The  impressionists produced a wealth of celebrated works depicting the naked female form. Renoir ( 1841-1919 produced several works of a naked woman. Renoir used impressionist brush strokes in a dappled manner with colour -, the effect seems to give a sense of light and texture to the female form. His models have a roundness and softness ,  however the figures seemed to have a youthful innocence than is sensual rather than overtly sexual. Degas ( 1834-1917) was concerned with placing his models into intimate setting such as bathing, dressing and drying their hair. Clearly influenced by early photography Degas’s models are glimpsed from behind so we the viewer are almost peering in on an private scene in an almost voyeuristic manner. Many of these works drawings are in colourful pastels – Degas skilfully uses  the medium to build up the soft shapes and structure of the form with superb mark making. Again I was struck by how little male nudes were  produced in the nineteenth century it seems as though the Greek and classical ideals of masculine beauty has finally been eclipsed by feminine beauty.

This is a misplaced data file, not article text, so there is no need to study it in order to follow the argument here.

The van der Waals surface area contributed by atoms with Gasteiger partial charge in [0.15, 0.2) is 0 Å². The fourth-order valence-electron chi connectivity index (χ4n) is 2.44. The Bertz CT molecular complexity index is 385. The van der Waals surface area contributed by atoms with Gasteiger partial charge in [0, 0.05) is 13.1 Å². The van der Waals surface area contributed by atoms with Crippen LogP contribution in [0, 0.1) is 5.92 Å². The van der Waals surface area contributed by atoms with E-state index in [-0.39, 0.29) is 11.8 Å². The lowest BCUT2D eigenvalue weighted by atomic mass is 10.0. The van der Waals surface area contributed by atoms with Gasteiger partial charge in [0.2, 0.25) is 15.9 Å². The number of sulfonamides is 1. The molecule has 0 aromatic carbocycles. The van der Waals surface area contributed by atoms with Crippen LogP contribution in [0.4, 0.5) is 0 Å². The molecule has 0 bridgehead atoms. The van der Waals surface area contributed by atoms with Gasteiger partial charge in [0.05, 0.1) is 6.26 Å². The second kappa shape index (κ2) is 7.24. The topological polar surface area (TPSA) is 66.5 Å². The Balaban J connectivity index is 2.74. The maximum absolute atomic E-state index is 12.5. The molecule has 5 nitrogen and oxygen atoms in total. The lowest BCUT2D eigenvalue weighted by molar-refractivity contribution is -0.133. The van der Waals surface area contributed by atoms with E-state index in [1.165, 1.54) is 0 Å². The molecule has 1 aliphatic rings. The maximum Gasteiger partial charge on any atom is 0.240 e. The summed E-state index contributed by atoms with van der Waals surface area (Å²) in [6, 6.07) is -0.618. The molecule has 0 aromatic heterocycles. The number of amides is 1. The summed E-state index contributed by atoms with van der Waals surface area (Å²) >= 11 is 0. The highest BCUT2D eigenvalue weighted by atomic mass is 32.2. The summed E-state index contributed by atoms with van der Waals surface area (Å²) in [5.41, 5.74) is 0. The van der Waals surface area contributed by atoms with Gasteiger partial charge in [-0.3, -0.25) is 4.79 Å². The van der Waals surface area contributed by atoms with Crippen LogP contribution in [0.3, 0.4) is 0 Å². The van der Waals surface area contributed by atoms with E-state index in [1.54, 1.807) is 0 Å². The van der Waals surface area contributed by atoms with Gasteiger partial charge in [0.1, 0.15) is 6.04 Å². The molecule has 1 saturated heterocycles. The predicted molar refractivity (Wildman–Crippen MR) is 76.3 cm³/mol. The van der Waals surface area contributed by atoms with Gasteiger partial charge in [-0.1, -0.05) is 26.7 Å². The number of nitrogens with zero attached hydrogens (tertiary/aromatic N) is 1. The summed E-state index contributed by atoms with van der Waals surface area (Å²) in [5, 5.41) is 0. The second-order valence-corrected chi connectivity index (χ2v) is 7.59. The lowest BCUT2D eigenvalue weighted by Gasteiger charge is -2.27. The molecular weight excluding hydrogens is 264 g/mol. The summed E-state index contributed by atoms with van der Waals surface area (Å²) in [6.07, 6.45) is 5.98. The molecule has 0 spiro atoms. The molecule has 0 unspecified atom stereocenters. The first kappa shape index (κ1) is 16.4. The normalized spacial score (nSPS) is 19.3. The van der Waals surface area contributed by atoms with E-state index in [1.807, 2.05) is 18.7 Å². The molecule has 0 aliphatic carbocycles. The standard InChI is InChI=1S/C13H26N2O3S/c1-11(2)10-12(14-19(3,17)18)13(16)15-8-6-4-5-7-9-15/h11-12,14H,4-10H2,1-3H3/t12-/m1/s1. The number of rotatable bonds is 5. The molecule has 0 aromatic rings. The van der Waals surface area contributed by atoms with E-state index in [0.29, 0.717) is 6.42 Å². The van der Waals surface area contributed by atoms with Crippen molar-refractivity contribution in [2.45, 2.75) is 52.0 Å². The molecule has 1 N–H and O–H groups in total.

Many late nineteenth century and early twentieth artistic movement studied  and explored  the naked form but to me the movement that seems to stand out is the expressionism who used their art to convey emotions.They were very much  concerned with themes of life, sex and death.The expressionists also seemed to be one of the first group of artists to include both male and female nude figures.  Austrian Egon Schiele ( 1890-1918)  who died aged just 28 produced a prolific  body of work on paper using mainly water based medium of nudes. Schiele’s nudes are highly charged with a raw visceral sexuality. His male and female figures have twisted almost contorted limbs and their facial features seem almost to imply that they are are caught in an orgasmic state. The models are thin  and emaciated with the awkwardness of an adolescence. Schiele also produced haunting nude self portraits . In his  self portraits we see painfully  thin sinewy limbs but what I  find most interesting is the way he drew  his face with  an expression that is hard to discern – his eyes seem large and shrunken in his almost Skeletal and wasted face – these drawings are both powerful and moving. During his life time Schiele was accused of producing pornography. The Norwegian artist and printmaker Edvard Munch ( 1863-1944) produced many female and male nude figures heavy with symbolism. Like Schiele there also appears to be evident sexual undertones in his work. In ‘puberty ‘ Munch depicted  a young girl naked sitting stiffly on the edge of a bed. She is staring straight ahead with wide eyes. Her posture seems tense. Art critics have often  seen the painting as a symbol of sexual awakening or even having a more sinister meaning as there is a dark and very omnious shadow glimpsed to the left of the girl. Munch also painted some lively and energetic works of  groups of naked men seen  at leisure and also groups of  bathing men. Many of these works depict very mascular and virile young men – almost reminiscent of Greek ideology of the perfect male form. Later in life Munch produced a naked self portrait in typical Bright expressionist colours but this time he paints a elderly imperfect body a real move from his idealistic  bathing men. In many ways I believe that the expressionists opened  up the way for the modern artist – now artists could produce nude works depicting male and female models. Artists in the twentieth century were able to explore the human form in many more  new and experimental ways. The study of the naked form became an essential dispcline for art students. Instead of drawing from castes artists were able to draw from life models.